Robot 6

Marvel launching radio campaign to promote Marvel NOW!

Uncanny Avengers #1

Following DC Comics’ television campaigns for the New 52, Before Watchmen and The Girl With the Dragon Tattoo, Marvel announced this morning that it will take to the radio to promote its Marvel NOW! initiative.

Commercials spotlighting such titles as Uncanny Avengers, Deadpool, Fantastic Four, All-New X-Men, Indestructible Hulk, Thor: God of Thunder, Captain America will air nationwide on radio shows like Fox Sports, Jim Rome, Nikki Sixx, Petros & Money and Opie & Anthony.

“We’re excited to bring Marvel NOW! to millions of new readers nationwide through advertising during the biggest radio programs,” David Gabriel, Marvel’s senior vice president of sales, said in a statement.  “We’re spending more money on comic book marketing than ever in Marvel’s history to make sure that, in addition to publicity with major media outlets and top comic sites, there’s a strong mass consumer awareness of all our great new launches, from Uncanny Avengers to All New X-Men to Superior Spider-Man.”

On the plus side, radio ads are comparatively inexpensive and require little time to produce, which would allow Marvel to be more flexible in highlighting individual titles (or, heck, even plot developments). On the negative side, comics is a visual medium while radio, quite obviously, is not.



So, there’s this joke… “What did the dying industry say to the other dying industry…”

Seriously. It’s great to see them trying but radio???? How about try dipping your toe in to subway/bus/public transport ads. “Hey! See this awesome superhero? You could be reading about him RIGHT NOW! Go to your comic shop, young man, and get thee a comic!”

How much does it cost to sponsor little league sports teams? Set aside a sponsorship fund so armies of little rugrats can run around with their name and an awesome comic character!! on the back of their hockey/baseball/football jersey. I doubt Marvel could afford to sponsor the big leagues, but there are kids out there who need uniforms.

Or, I dunno, partner with an airline and offer free digital comics on their personal entertainment screens to keep the kids from kicking the seat in front of them.

Try a couple of full page ads in a non-comic magazine. Empire. Playstation. A full colour sampler insert in to the latest Nat Geo for kids.

Make comics returnable for the retailers and repurpose those returned comics (WITH their covers intact) in to a mountain of freebies to be redistributed in logical ways. (Donate to children’s hospitals?) They’re just going to get bent and die in quarter bins unloved. May as well do something with ‘em.

There are tons of far better ways to go, but you’re right. Radio doesn’t actually play to the medium’s strengths.

That cover probably looks much better on the radio :P

But seriously, I agree with Caanan. This seems a little more than half-assed.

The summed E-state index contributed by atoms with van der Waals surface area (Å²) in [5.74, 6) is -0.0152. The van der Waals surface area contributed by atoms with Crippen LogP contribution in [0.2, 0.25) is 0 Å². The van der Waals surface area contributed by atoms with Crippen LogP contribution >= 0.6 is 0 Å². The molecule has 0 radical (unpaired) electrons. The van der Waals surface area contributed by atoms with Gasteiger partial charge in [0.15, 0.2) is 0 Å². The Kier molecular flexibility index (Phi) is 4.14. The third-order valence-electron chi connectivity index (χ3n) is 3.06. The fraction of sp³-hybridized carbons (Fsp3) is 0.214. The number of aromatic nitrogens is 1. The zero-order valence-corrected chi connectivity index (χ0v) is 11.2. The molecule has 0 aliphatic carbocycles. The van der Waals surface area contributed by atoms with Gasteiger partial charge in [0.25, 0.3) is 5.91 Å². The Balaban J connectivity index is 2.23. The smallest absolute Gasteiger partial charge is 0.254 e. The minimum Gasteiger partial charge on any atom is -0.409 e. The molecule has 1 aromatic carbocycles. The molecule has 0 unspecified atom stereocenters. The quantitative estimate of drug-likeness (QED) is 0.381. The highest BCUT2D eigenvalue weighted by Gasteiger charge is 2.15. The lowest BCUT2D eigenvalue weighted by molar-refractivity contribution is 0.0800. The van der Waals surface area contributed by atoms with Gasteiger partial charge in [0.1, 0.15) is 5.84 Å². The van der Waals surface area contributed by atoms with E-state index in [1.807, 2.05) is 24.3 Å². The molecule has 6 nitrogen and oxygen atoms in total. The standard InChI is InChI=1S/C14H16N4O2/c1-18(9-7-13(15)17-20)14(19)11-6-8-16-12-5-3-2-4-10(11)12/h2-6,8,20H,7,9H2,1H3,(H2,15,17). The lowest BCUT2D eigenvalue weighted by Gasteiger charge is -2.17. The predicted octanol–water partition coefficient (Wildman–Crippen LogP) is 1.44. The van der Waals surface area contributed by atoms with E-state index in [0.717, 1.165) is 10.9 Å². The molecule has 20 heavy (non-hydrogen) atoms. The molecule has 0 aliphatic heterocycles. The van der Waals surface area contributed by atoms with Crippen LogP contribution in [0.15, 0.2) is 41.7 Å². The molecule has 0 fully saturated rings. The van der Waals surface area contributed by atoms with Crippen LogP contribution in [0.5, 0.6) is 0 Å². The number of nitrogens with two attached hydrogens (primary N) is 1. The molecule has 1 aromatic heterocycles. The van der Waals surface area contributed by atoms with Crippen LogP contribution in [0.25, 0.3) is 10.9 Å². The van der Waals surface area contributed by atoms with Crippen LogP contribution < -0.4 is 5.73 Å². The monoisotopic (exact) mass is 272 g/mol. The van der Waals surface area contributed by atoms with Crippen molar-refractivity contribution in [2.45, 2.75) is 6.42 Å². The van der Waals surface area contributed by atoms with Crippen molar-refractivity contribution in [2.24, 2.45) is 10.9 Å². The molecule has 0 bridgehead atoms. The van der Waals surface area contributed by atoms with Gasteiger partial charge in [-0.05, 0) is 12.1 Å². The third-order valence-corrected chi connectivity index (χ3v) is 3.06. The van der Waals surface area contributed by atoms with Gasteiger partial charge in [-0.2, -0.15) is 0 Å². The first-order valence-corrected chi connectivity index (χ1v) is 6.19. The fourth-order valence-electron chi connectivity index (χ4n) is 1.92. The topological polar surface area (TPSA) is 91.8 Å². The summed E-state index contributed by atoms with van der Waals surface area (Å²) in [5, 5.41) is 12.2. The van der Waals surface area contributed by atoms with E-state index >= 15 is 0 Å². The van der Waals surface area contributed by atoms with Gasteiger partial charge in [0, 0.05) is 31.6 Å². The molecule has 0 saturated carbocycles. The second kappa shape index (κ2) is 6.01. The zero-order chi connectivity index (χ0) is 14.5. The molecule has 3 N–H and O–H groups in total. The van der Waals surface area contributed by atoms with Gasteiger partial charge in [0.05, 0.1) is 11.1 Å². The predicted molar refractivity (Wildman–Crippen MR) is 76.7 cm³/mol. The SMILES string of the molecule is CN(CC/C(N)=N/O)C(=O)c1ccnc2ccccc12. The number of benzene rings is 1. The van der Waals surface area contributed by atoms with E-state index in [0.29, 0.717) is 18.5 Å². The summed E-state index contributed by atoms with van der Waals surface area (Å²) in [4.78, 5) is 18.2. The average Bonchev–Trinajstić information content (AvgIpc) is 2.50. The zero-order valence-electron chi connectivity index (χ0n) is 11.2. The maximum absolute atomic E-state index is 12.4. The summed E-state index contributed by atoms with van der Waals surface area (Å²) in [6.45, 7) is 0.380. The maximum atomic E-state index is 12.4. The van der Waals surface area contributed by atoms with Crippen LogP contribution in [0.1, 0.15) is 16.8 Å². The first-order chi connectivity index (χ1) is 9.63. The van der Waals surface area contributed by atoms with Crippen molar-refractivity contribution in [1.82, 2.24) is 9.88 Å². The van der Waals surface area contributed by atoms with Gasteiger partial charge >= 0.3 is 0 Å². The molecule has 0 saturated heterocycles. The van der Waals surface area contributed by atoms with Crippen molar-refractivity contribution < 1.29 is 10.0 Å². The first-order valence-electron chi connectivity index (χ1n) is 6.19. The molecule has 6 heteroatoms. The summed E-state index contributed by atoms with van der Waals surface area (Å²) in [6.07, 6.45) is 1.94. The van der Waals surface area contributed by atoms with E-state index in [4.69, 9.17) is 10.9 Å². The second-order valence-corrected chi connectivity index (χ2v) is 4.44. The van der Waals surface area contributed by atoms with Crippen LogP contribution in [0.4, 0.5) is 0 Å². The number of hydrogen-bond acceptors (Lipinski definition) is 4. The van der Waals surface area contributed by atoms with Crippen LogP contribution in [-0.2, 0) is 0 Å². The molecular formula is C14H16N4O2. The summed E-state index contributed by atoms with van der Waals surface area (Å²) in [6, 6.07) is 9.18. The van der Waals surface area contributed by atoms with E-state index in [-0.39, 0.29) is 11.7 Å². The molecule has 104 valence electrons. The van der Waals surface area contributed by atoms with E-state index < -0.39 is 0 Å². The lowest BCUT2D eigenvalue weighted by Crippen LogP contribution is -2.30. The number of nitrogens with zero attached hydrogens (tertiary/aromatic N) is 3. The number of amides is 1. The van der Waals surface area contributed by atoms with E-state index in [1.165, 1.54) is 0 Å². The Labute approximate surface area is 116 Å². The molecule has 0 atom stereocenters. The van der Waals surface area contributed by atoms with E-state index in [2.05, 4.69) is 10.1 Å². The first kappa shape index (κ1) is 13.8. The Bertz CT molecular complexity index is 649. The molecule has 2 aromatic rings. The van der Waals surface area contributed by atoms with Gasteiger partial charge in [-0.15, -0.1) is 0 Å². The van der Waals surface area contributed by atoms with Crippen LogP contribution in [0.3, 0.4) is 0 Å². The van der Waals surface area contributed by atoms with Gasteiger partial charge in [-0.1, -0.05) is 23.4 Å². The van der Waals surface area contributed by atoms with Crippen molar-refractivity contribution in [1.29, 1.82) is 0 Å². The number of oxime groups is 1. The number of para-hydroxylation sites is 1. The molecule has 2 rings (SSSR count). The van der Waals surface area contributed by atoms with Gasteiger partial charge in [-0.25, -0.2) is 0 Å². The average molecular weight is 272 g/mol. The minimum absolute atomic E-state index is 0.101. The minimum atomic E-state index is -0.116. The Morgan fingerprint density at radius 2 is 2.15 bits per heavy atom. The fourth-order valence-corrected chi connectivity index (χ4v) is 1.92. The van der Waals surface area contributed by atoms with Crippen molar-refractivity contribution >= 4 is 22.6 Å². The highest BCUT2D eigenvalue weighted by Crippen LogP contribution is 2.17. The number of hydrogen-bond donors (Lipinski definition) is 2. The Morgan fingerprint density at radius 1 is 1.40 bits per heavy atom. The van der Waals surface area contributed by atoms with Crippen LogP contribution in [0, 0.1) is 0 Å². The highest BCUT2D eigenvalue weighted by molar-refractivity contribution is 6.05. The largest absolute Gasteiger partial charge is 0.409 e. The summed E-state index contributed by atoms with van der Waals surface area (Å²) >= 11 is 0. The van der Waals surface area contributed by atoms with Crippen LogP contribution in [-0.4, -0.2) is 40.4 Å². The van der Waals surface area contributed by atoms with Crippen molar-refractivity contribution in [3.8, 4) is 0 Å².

“Go to your comic shop, young man, and get thee a comic!”

While I agree in principle, this is a bit off point when critiquing the use of a dying medium to advertise a dying medium. Much respect to owners, but comic shops are a dying breed. If Marvel’s seriously concerned, why not cater to the best demographic a subway’s got to offer? Smart phone users.

The principle is spot on, throw up ads all over public transportation. NYC, Boston, DC, San Francisco, whatever. Throw up ads with QR codes to things like Comixology or the Marvel app. Maybe offer a bonus free comic for creating an account and see how it goes.


“On the negative side, comics is a visual medium while radio, quite obviously, is not.”

Sigh. Radio often has more in common with comics than comics have with TV.

A comic ad could totally get inside the head of a comic charcater by putting you inside the head of the character, in the way comics can but TV/film rarely can.

Radio can sell the benefits of comics rather than getting bogged down in features, simply because it doesn’t show pictures. It can however put far better pictures in your head. When it’s done right that it.

My favourite makeup ad was on radio “It’s not makeup, it’s ammunition” You can picture the exact shade of lipstick you want, rather than the few they show on a screen.

Likewise a good radio ad will have the best possible artist you can imagine drawing the comic… as long as you DON’T have to show it.

I mean, in all likelihood, the ads will be awful, these kind of things usually are. But they could be amazing. And far better than they could have been on TV.

I also think that radio is a better medium for advertising comics than TV. It’s not necessarily the young demographic, but certainly a different demographic than usual. I’m going to throw another often used argument at yous – ‘kids got games and films, they’re cheaper than comics and last longer.’ Maybe people who listen to the radio will be amused by some of this stuff. Besides, if you only hear about the visuals, you might be more interested in googling them.


November 13, 2012 at 3:06 pm

Keep in mind, people, that these spots will be fit in between ads for refinancing and the local car dealership. Don’t pretend it’ll be like the Shadow radio theatre from the 30s!

Radio? How can you advertise a primarily visual medium on radio?

I think anything can be creatively and effectively advertised in any medium if the ad is stellar. Marvel just needs to make sure they update their MySpace status so their millions of fans there will know.

Marcus Strong 85

November 13, 2012 at 9:08 pm


You can advertise taste on TV. You can advertise pictures on radio. Easy. As I said, often easier and more effective than advertising pictures on TV.

And Shadow of the 30s? What about Radio 4 of today?

@Rich: That’s not a thing. I haven’t seen anything about it in my comic books. :P

Leave a Comment


Browse the Robot 6 Archives